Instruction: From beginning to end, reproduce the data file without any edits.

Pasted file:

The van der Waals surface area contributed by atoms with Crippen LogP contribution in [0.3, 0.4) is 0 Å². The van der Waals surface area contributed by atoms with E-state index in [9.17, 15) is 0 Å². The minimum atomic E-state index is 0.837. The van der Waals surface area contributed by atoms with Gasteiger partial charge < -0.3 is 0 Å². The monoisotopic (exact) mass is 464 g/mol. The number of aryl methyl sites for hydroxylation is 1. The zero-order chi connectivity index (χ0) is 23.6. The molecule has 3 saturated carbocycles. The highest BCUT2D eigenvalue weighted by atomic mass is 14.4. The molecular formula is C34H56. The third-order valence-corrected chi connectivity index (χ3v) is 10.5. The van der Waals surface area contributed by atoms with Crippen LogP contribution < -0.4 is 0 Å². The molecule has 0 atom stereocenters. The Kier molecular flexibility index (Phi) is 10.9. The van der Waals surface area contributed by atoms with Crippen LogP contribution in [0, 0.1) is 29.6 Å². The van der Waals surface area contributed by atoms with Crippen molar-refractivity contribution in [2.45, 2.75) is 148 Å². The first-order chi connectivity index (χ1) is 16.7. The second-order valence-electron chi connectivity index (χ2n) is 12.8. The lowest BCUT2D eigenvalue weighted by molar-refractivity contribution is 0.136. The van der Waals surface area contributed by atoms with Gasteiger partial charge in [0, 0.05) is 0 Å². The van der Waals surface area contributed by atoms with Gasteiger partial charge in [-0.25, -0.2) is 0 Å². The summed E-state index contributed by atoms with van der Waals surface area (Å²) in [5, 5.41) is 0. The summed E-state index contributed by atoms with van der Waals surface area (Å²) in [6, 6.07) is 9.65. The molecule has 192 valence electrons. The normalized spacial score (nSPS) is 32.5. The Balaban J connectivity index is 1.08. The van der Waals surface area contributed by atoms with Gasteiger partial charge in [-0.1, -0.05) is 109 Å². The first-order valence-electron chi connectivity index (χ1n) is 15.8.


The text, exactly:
The van der Waals surface area contributed by atoms with Crippen LogP contribution in [0.3, 0.4) is 0 Å². The van der Waals surface area contributed by atoms with E-state index in [9.17, 15) is 0 Å². The minimum atomic E-state index is 0.837. The van der Waals surface area contributed by atoms with Gasteiger partial charge < -0.3 is 0 Å². The monoisotopic (exact) mass is 464 g/mol. The number of aryl methyl sites for hydroxylation is 1. The zero-order chi connectivity index (χ0) is 23.6. The molecule has 3 saturated carbocycles. The highest BCUT2D eigenvalue weighted by atomic mass is 14.4. The molecular formula is C34H56. The third-order valence-corrected chi connectivity index (χ3v) is 10.5. The van der Waals surface area contributed by atoms with Crippen LogP contribution < -0.4 is 0 Å². The molecule has 0 atom stereocenters. The Kier molecular flexibility index (Phi) is 10.9. The van der Waals surface area contributed by atoms with Crippen LogP contribution in [0, 0.1) is 29.6 Å². The van der Waals surface area contributed by atoms with Crippen molar-refractivity contribution in [2.45, 2.75) is 148 Å². The first-order chi connectivity index (χ1) is 16.7. The second-order valence-electron chi connectivity index (χ2n) is 12.8. The lowest BCUT2D eigenvalue weighted by molar-refractivity contribution is 0.136. The van der Waals surface area contributed by atoms with Gasteiger partial charge in [0, 0.05) is 0 Å². The van der Waals surface area contributed by atoms with Gasteiger partial charge in [-0.25, -0.2) is 0 Å². The summed E-state index contributed by atoms with van der Waals surface area (Å²) in [5, 5.41) is 0. The summed E-state index contributed by atoms with van der Waals surface area (Å²) in [6, 6.07) is 9.65. The molecule has 192 valence electrons. The normalized spacial score (nSPS) is 32.5. The Balaban J connectivity index is 1.08. The van der Waals surface area contributed by atoms with Gasteiger partial charge in [-0.1, -0.05) is 109 Å². The first-order valence-electron chi connectivity index (χ1n) is 15.8.